A day on the moon with your kids. Seriously amazing!
Do your kids LOVE volcanoes, are they fascinated by their power and their might? Do they love the moon? Because if they do, you are simply going to love the Lanzarote volcanoes.
Lanzarote is a volcanic island just off the coast of Africa, owned by Spain (more below) and is simply amazing in its landscape. It appears strange, almost bizarre with its moon-like volcanic landscape. There are few green areas, hardly any trees, many reddish-brown lava masses and fields of sharp black lava rock. That combined with great beaches and great climate makes it a great kid friendly destination all year round.
The Canary Islands are owned by Spain and sit off the coast of Africa. Lanzarote lies furthest to the north-east of all of the islands, is only 140 km from the coast of Africa and at 845 sq. km (about 60km wide and 20km long) is the fourth largest island. This lovely compact size makes it a great place for a day trip and you can cover a lot of ground in a day, which is all we had when we stopped for a day when on a cruise. Lanzarote was shaped by the huge volcanic eruptions which took place in the 18th century. From 1730 to 1736 fire and rocks spewed forth almost continuously. The lava mass covered a third of the island. Whole villages disappeared and a great deal of fertile land was buried under several metres of lava and ash.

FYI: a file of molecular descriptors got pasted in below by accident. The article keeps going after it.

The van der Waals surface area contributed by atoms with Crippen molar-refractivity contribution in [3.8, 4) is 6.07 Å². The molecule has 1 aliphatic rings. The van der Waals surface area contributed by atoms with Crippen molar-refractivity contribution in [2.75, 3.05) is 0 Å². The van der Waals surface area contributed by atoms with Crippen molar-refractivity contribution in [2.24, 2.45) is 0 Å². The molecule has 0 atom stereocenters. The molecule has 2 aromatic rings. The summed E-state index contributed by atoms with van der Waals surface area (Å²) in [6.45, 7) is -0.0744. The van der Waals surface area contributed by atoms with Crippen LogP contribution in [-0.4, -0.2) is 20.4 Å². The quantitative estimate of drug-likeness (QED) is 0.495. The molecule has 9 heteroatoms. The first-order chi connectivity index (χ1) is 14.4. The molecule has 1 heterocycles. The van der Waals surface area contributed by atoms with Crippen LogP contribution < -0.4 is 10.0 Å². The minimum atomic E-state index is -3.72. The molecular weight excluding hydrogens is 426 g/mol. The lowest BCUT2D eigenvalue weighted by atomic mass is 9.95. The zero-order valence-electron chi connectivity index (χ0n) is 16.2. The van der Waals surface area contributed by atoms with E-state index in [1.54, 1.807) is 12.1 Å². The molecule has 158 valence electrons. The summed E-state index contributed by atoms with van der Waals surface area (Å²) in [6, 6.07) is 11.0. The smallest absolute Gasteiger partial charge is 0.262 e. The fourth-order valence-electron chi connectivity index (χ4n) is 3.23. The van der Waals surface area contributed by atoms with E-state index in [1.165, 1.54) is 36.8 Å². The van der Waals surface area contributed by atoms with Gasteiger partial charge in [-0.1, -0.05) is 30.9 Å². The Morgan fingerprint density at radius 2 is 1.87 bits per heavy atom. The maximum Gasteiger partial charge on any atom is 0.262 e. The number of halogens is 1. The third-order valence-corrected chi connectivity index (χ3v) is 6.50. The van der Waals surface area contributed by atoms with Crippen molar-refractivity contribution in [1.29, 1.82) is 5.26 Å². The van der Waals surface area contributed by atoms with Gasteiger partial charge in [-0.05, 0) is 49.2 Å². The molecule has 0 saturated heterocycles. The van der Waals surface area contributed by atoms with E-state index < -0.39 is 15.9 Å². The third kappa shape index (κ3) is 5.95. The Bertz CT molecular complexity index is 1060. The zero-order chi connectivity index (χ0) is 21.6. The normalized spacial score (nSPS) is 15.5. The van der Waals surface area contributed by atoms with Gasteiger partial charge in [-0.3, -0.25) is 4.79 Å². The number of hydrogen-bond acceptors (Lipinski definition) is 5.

When to go
Anytime! Seriously, because it is close to equator, it has a great all year climate, and doesn’t get very cold!
We hired a car and I’d recommend that. I always think that having your own car allows for as many stops as the kids need, and meltdowns can be managed much easier in your own car! There is a very good hire car company which is near the port (and in numerous other locations). The roads are excellent, very easy to drive and well signposted. The hire car company also gives you a good map if you need it. Also free car seats for kids!!
Things to do
Timanfaya National Park
The absolute top of the list has to be Timanfaya National Park or ‘Fire Mountains’. The name says it all really, it is a national park full of volcanoes and lava fields. More than 30 volcanoes were formed in an area of 50 sq. km in the 18th century eruption. In 1974 this area was declared as National Park (Parque Nacional de Timanfaya). A visit to this park is a must for everyone. lt seems as if the eruptions happened only yesterday and you get to see it all up very close and experience the forces of nature. We drove there and since only a certain amount of cars are allowed in at one time and tour buses get priority, you should try to get there early, to avoid the crowds (and avoid kids getting grumpy waiting in the car). When you buy your tickets for entrance it includes a tour of the park in a bus as you are not allowed to drive it on your own. The parking at the visitors centre has toilets, cafe and restaurant, plus fabulous views across the lunar like landscape!